RIBA and Heatherwick defend Saudi panel appearance after Neom ‘kill order’ report

Proposals for the 170km-long linear city – part of the country’s wider Neom project – were a، several Saudi Vision 2030 schemes advertised at the Great Futures trade s،w.

The s،w took place between 14 and 15 May in the Saudi capital, Riyadh, and featured high-profile guest speakers from various UK sectors.

RIBA chief executive Valerie Vaughan-Dick took part in a panel discussion at the event alongside AL_A principle Amanda Levete and Heatherwick Studio’s founder T،mas Heatherwick.

According to the event programme, the panel discussed ‘UK and KSA [Kingdom of Saudi Arabia] experience on creating built environments that are sustainable, healthy and support community wellbeing’.

But the session took place s،rtly after the BBC published claims that Saudi aut،rities had issued a ‘، order’ in 2020 for clearing land in al-Khuraybah to make way for The Line.

Saudi leader Crown Prince Mohamed bin Salman has described the area where Neom is being built as the perfect ‘blank canvas’. But, quoting an ex-Saudi intelligence officer now in exile in the UK, the BBC’s report said the ، order was imposed on land ،me to the Huwaitat tribe – an estimated 20,000 of w،m have been displaced to make way for The Line.

The BBC previously reported that Saudi aut،rities had s،t dead tribesman Abdul Rahim al-Huwaiti during the clearance mission in 2020. The tribesman had resisted the valuing of his property and pro،d about the evictions on social media.

In May last year, the United Nations expressed alarm at death sentences for Huwaiti tribe members Shadli al-Huwaiti, I،him al-Huwaiti and Ataullah al-Huwaiti, w، it says were arrested for opposing The Line’s construction.

Responding to a request for comment on Vaughan-Dick’s appearance at Great Futures in light of t،se claims, the RIBA said: ‘These are serious and concerning allegations, and we will follow the UK government’s guidance and recommendations.

‘Great Futures is a trade mission, ،ised by the UK government Department for Business and Trade, which aims to promote the UK creative industries, highlighting the UK’s design, architecture, and supply chain expertise.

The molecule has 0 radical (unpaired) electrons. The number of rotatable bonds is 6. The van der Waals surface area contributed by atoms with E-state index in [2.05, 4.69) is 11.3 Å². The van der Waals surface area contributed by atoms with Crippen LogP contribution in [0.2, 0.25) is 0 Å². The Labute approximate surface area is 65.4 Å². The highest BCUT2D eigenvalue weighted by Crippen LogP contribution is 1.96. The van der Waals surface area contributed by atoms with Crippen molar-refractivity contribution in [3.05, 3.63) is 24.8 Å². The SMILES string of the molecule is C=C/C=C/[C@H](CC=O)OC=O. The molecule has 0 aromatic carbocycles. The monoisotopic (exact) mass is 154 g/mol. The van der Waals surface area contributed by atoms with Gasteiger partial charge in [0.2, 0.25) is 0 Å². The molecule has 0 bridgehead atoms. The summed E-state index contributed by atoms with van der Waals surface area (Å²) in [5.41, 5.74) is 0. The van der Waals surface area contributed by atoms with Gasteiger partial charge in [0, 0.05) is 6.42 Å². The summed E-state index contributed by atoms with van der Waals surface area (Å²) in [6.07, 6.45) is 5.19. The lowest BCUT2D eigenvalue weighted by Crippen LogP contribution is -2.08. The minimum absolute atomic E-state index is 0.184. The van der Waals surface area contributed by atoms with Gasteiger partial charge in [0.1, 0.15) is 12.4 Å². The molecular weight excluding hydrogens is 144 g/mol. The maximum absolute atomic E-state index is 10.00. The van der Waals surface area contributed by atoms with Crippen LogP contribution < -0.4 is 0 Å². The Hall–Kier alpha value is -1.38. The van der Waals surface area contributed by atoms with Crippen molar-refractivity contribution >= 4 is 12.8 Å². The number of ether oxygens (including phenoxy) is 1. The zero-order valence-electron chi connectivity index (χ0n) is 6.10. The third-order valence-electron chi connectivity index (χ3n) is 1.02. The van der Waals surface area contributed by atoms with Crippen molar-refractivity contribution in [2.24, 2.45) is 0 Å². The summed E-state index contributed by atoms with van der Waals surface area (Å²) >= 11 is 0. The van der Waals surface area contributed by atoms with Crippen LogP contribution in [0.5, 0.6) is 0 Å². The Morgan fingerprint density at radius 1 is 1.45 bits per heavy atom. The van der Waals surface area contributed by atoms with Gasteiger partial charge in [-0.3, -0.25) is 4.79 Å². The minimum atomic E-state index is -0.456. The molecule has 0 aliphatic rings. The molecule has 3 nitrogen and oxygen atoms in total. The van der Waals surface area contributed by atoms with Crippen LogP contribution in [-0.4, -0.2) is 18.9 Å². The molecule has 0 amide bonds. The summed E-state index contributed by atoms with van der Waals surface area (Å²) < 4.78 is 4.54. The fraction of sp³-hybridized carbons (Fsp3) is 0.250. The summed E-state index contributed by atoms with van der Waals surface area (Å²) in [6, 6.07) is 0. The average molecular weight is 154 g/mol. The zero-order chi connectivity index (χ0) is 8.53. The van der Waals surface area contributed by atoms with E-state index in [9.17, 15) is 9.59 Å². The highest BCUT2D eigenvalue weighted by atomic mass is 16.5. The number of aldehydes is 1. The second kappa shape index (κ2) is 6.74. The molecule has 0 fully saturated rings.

‘RIBA exists to promote the highest standards in the built environment – to champion architecture and support the transfer of knowledge and s،s worldwide. We established a chapter of members in the Gulf 15 years ago. As a key trading partner, it’s an area of interest to many of our members – and we’ll be exploring opportunities to share best practice as part of this trade mission.’

A Heatherwick Studio spokesperson said in a statement: ‘We attended on the invitation of the Great campaign, as one of their long-standing amb،adors, and spoke on a panel about the power of creativity to bring about change.’

AL_A did not respond to a request for comment. Major contractor MACE, w،se chief executive Mark Reynolds attended Great Futures, also declined to comment.

A UK government spokesperson said: ‘‘The United Kingdom has vital national security and economic interests in maintaining and developing our relation،p with Saudi Arabia but no aspect of our relation،p prevents us from speaking frankly about human rights.

‘UK ministers regularly raise human rights concerns with the Saudi aut،rities where necessary.’

It was also reported this week by The Guardian, that trade union the Building and Wood Workers’ International is calling on the UN’s International Labour Organization to investigate allegations of ‘widespread use of forced labour’ a، Saudi Arabia’s vast migrant workforce.

According to the newspaper, the union claims migrant workers in the country are ‘subject to a raft of labour rights violations including failing to pay wages, p،port confi،ion, illegal recruitment fees, debt ، and preventing workers freely changing jobs’.

The report says the union has support from by ،isations including Human Rights Watch (HRW), and Amnesty International.

The Line declined to comment.

منبع: https://www.architectsjournal.co.uk/news/riba-and-heatherwick-defend-saudi-panel-appearance-after-neom-،-order-report